Thursday, February 22, 2018

Bad Breath (Halitosis) Overview

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Category: Bad Breath

You wonder about it. Everybody does. Do I have bad breath? You fear your spouse and best friends won’t tell you. So you cup your hands, exhale into them by mouth, and then inhale through your nose in an effort to smell your own breath. It seems okay…but still, you wonder. Do I have bad breath?

It doesn’t help to turn on your TV. The commercials make halitosis seem epidemic. They warn darkly that without this or that mouthwash or breath-freshening gum, spray, or candy, you’re fated to suffer “morning mouth” or “dragon mouth” with horrendous consequences: lost lovers, missed promotions, and vicious gossip behind your back. Those commercials can’t possibly be for real, you tell yourself. But still, you wonder.

Halitosis (Bad Breath) Overview

Americans are so worried about our breath that we spend $1 billion a year on mouthwashes and other breath products in hopes of keeping it fresh.

Most people who worry about bad breath don’t have it, according to Walter Loesche, D.D.S., a professor of dentistry and microbiology at the University of Michigan School of Dentistry in Ann Arbor. Unfortunately, you never know.

In one study, Israeli dental researchers asked 52 people in Tel Aviv to self-test their breath using three age-old techniques: exhaling through their mouths into cupped hands and smelling it, licking their wrists and smelling it, and spitting into their hands and smelling it. Then the researchers smelled everyone’s breath. The result: The participants could not judge their breath by any self-test.

So how can you tell if you have bad breath. Dr. Loesche says: Ask a child. Children will tell you. Adults may not.

Most bad breath is caused by bacteria that live in the mouth, according to William Replogle, Ph.D., a professor of family medicine at the University of Mississippi Medical Center in Jackson. Two things keep these odor-causing bacteria in check—good oral hygiene (daily brushing and flossing) and salivation, which helps wash malodorous products of bacterial metabolism out of your mouth.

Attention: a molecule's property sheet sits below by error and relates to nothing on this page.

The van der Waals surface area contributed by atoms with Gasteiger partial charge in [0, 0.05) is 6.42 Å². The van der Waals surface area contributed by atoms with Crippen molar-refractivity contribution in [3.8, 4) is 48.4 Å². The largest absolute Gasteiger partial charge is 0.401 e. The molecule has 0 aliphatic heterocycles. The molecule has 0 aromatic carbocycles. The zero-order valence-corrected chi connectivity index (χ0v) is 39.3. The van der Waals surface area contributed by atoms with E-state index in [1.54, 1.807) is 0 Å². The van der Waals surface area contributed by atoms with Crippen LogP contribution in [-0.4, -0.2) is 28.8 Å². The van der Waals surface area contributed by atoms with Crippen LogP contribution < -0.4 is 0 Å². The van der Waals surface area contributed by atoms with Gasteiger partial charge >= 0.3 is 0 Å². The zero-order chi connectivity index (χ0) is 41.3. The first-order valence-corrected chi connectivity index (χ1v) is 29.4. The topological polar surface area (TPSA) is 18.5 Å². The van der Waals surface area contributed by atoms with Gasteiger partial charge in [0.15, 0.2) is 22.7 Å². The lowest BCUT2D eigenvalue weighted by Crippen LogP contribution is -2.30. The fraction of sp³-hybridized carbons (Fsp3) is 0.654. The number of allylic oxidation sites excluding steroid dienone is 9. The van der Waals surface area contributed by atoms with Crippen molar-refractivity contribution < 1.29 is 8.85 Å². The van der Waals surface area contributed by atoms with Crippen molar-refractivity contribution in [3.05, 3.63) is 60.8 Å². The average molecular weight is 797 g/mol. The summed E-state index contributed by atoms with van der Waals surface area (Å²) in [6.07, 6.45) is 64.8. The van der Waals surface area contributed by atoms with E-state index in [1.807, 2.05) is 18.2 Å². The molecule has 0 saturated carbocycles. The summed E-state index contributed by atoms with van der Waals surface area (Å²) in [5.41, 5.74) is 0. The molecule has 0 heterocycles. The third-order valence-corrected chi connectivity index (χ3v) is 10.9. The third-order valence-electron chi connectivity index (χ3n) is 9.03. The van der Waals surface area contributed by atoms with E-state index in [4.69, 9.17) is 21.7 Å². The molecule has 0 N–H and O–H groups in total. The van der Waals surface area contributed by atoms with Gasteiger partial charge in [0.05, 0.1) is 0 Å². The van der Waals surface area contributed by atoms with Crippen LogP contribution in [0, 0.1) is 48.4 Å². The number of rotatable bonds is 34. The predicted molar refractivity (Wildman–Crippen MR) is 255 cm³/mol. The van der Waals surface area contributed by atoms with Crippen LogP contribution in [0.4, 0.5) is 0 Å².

Bacteria in your mouth feed on food residues, and form plaque, the sticky deposits that cling to teeth and cause gum disease (gingivitis). If you don’t brush and floss it away regularly, the bacteria in your mouth produce foul-smelling compounds that give you bad breath. In addition, mouth bacteria also produce gum-irritating toxins that cause your gums to pull away from your teeth, opening up pockets that harbor even more bacteria, and lead to even worse halitosis.

Recently, Dr. Loesche and Michigan colleague Erika DeBoever, D.D.S., discovered the culprit in may cases of chronic halitosis—the tongue. The backs of some people’s tongues contain deep crevices where odor-causing bacteria thrive.

“Morning mouth,” the furry-tongued bad breath first thing in the morning, is a natural by-product of sleeping, Dr. Replogle explains. When you sleep, you stop salivating, and odor-causing compounds build up in your mouth. For the same reason, chronic dry mouth increases risk of bad breath. Many drugs can dry your mouth, among them: antihistamines, decongestants, pain relievers, antidepressants, diuretics, and cancer chemotherapeutics.

Finally, as you age, your breath generally gets worse. The reason is that the elderly produce less saliva than they used to.

Bad Breath Warnings

If persistent bad breath doesn’t clear up after a few weeks of aggressive home treatment and professional teeth cleaning, consult a physician. A number of potentially serious conditions can cause bad breath, among them: diabetes, kidney failure, lupus, hiatal hernia, liver and gallbladder disorders, and certain cancers.


One Response to “Bad Breath (Halitosis) Overview”
  1. kaisey says:

    when we feel that we have bad breath is it really bad breath or is our mouth just hot?